Schuberth has just announced its latest-generation street helmet, the C5, with a list of improvements in fit and ventilation, and other tweaks to make it more comfortable, as well as meeting latest Euro safety standards.
Made-in-Germany Schuberth helmets are not cheap, but they always come with a reputation for clever engineering and all-day wearability (see Costa’s review of the old C3 helmet here; Zac’s experience with his C3 Pro here). Pioneers in the flip-front helmet game, Schuberth was also one of the first manufacturers to integrate built-in communication units.
The new C5 continues down that road, sort of. In its presentation, the Schuberth bigwigs talked about how 20,000 hours of design work went into the new helmet, along with 400 hours of road testing, and 2,000 individual helmets tested through this process. As Schuberth has its own wind tunnel at its R&D centre, it’s able to put a lot of work into the design process that other companies don’t always match.
The helmet itself also meets Europe’s new ECE-R 22.06 standard, and can be worn with the front of the helmet flipped up or flipped down (older Schuberth models were only safety-certified with the front of the helmet locked into the “down” position). The C5 comes with an updated ventilation system designed to flow cooling air through the helmet, with built-in, removable/replaceable filter. And, thanks to all that engineering work, Schuberth says this helmet is lighter than its previous flip-front units, and quieter, reducing wind noise to 85 dB when riding a naked bike at 100 km/h.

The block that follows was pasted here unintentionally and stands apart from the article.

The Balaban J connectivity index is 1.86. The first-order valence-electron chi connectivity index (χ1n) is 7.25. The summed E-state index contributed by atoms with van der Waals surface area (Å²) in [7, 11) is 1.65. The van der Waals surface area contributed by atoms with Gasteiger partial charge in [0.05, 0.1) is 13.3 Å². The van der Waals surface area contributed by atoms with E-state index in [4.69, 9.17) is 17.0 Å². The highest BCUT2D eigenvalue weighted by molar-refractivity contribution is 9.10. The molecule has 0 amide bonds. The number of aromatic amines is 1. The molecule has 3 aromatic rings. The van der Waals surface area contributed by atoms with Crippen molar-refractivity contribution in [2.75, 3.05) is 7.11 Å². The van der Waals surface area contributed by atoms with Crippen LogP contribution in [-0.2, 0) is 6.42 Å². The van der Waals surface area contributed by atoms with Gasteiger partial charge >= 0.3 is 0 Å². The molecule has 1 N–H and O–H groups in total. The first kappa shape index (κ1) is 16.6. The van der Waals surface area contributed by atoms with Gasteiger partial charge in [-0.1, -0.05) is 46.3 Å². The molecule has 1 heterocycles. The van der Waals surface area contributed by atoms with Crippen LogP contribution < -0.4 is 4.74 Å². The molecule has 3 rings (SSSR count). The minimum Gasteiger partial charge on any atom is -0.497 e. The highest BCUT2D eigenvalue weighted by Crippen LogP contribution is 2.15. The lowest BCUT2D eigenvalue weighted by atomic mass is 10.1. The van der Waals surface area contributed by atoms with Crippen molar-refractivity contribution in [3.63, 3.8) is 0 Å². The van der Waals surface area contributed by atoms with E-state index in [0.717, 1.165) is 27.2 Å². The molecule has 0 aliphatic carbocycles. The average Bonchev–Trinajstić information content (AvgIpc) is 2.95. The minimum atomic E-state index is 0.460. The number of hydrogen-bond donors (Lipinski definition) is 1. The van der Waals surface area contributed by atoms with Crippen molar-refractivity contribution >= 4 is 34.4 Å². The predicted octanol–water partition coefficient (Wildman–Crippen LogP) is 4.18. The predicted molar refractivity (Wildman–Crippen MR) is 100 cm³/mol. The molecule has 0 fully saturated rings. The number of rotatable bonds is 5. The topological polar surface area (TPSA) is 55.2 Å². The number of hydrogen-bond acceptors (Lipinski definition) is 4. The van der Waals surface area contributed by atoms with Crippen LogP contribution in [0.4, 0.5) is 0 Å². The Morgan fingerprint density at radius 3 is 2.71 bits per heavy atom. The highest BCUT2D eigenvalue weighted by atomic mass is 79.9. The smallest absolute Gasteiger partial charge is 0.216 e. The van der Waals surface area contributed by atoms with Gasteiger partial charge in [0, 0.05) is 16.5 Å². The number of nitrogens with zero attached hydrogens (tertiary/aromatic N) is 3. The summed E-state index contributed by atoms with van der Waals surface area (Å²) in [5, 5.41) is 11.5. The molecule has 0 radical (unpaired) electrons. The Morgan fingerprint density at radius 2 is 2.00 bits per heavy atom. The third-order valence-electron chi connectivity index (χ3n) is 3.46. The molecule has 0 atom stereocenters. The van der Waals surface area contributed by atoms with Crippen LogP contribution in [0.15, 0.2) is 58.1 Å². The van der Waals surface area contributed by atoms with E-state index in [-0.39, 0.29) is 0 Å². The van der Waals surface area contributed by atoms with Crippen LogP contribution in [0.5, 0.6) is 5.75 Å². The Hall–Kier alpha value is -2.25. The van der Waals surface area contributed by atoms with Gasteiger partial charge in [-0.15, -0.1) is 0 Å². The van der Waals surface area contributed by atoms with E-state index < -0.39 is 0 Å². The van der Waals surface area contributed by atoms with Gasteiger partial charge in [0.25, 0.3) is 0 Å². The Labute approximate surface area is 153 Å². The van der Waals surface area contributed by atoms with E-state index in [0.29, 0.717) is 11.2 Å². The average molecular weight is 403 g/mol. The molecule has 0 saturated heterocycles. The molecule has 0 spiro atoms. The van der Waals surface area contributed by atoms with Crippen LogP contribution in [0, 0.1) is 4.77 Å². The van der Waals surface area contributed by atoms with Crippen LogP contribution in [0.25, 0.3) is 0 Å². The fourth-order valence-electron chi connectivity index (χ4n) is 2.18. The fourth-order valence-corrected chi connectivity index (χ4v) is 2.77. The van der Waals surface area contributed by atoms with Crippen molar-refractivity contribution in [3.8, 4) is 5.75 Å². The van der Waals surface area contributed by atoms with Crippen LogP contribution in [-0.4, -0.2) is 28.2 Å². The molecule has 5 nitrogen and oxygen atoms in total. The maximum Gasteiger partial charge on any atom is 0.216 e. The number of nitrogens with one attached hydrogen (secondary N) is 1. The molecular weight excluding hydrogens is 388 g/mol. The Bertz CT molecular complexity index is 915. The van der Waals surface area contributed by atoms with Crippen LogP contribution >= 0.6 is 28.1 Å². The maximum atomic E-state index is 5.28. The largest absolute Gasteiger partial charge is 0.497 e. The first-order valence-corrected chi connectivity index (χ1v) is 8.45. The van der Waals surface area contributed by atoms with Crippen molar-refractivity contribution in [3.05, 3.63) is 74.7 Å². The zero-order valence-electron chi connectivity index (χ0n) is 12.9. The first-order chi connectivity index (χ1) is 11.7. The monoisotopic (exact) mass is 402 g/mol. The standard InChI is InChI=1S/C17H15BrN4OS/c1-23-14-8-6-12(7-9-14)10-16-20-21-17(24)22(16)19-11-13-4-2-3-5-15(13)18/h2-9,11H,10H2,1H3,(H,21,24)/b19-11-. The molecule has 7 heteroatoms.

There’s an optional Sena communicator that integrates nicely to the helmet shell (with antennas pre-installed in the helmet when you buy it), a wide choice of colours, and several tweaks that allow the user to get better fit, improving comfort.
However, some Schuberth fans wanted more from the C5, especially in the age of smart helmets. For those discontented riders, the best bet would be to “stay tuned,” as Schuberth might be coming out with a C5 Pro in the future that addresses some of their demands.
Otherwise, for more Luddite-minded motorcycle riders who don’t feel the need for heads-up display and a virtual assistant, the C5 should be available in Canada in a few months, although we’ve not seen pricing yet. If you really want one, you can always use the power of the Internet to order one from Europe. Find more deets at Schuberth’s website.